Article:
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Sunday, July 1, 2012

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Jeffrey Sanchez-Burks (left) from the Ross School of Business at the University of Michigan discusses elements that promote innovation in business while Batia Wiesenfeld (center) of Stern School of Business at New York University and Phillip Stocken from Tuck School of Business at Dartmouth listen during a June 1 symposium held at Keidanren Kaikan in Tokyo. SATOKO KAWASAKI

CORPORATE COMPETITIVENESS SYMPOSIUM

Innovation, marketing by the book doesn't hold in globalized world

Competitive advantages not sustainable in rapidly changing business environment; social media to play a bigger role


Staff writer

Creativity and innovation hold the key to being competitive in a global environment, but what does it really take for a company to recruit or build innovative talent?

News photo
K. Sudhir from the Yale School of Management talks about the impact of online social media on corporate communication strategies. SATOKO KAWASAKI

Defying conventional wisdom in management, no competitive advantage for a company seems sustainable over the long run in today's globalized and rapidly changing business environment. Meanwhile, the expansion of online social media has made it such a powerful tool of communication with consumers that companies have no choice but to use it proactively, whether they like it or not.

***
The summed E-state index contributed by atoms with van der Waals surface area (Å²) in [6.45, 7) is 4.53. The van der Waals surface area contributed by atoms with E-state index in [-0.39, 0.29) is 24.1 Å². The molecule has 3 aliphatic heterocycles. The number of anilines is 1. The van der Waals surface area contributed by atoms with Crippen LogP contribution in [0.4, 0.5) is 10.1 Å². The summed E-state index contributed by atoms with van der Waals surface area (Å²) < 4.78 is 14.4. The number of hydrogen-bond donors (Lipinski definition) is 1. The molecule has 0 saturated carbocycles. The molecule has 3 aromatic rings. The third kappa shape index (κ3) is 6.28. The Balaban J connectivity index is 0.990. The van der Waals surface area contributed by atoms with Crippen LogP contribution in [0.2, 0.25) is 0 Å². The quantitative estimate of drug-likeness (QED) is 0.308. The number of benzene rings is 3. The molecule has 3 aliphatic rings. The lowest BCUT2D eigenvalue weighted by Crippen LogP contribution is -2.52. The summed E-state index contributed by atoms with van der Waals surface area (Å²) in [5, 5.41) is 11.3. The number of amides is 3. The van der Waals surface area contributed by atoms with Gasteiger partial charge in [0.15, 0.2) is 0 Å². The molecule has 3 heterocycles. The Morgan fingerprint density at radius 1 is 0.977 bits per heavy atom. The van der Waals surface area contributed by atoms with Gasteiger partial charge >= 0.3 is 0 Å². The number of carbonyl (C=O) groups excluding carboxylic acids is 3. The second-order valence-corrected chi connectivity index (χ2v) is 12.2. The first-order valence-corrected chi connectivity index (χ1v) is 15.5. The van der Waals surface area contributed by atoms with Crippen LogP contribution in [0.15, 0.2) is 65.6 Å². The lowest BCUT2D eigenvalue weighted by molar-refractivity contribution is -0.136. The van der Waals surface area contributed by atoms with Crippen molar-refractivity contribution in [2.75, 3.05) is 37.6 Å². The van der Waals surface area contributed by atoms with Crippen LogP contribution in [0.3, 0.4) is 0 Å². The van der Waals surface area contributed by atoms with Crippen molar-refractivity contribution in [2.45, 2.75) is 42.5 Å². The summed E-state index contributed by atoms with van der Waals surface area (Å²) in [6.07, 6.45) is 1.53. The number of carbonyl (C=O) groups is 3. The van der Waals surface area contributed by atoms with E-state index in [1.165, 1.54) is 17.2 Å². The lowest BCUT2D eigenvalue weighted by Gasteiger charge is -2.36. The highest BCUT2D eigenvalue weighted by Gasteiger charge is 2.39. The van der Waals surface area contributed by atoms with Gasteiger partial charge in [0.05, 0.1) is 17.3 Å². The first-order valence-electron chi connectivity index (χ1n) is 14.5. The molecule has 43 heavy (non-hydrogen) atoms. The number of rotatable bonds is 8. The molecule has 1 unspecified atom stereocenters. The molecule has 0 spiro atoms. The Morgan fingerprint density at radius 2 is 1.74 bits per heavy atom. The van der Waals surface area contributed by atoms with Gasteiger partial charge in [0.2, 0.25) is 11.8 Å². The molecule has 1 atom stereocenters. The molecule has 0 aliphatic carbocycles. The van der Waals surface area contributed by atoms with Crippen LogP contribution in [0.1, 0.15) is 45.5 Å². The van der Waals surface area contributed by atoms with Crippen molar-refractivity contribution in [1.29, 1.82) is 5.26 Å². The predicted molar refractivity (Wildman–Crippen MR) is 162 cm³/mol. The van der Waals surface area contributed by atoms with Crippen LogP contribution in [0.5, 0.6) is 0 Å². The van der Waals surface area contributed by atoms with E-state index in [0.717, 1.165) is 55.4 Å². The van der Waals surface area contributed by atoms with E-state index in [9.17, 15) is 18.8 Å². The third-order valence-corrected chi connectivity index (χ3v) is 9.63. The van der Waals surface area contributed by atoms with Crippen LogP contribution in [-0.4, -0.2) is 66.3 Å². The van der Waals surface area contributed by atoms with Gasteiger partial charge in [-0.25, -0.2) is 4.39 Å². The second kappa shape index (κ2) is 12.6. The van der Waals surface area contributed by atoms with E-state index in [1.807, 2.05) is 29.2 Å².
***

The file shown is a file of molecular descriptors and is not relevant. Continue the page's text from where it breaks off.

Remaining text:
These are among the questions and issues discussed by professors from American business schools who took part in a June 1 symposium organized by the Keizai Koho Center under the theme, "Corporate Competitiveness in the Global Economy."

Christina Ahmadjian, a professor at Hitotsubashi University Graduate School of Commerce and Management who served as the moderator of discussions, observed how rapidly the study of management has been changing "just as business changes over time." This serves as a caution, she said, that "we really shouldn't be spending all our time immersed in the classics" of management studies.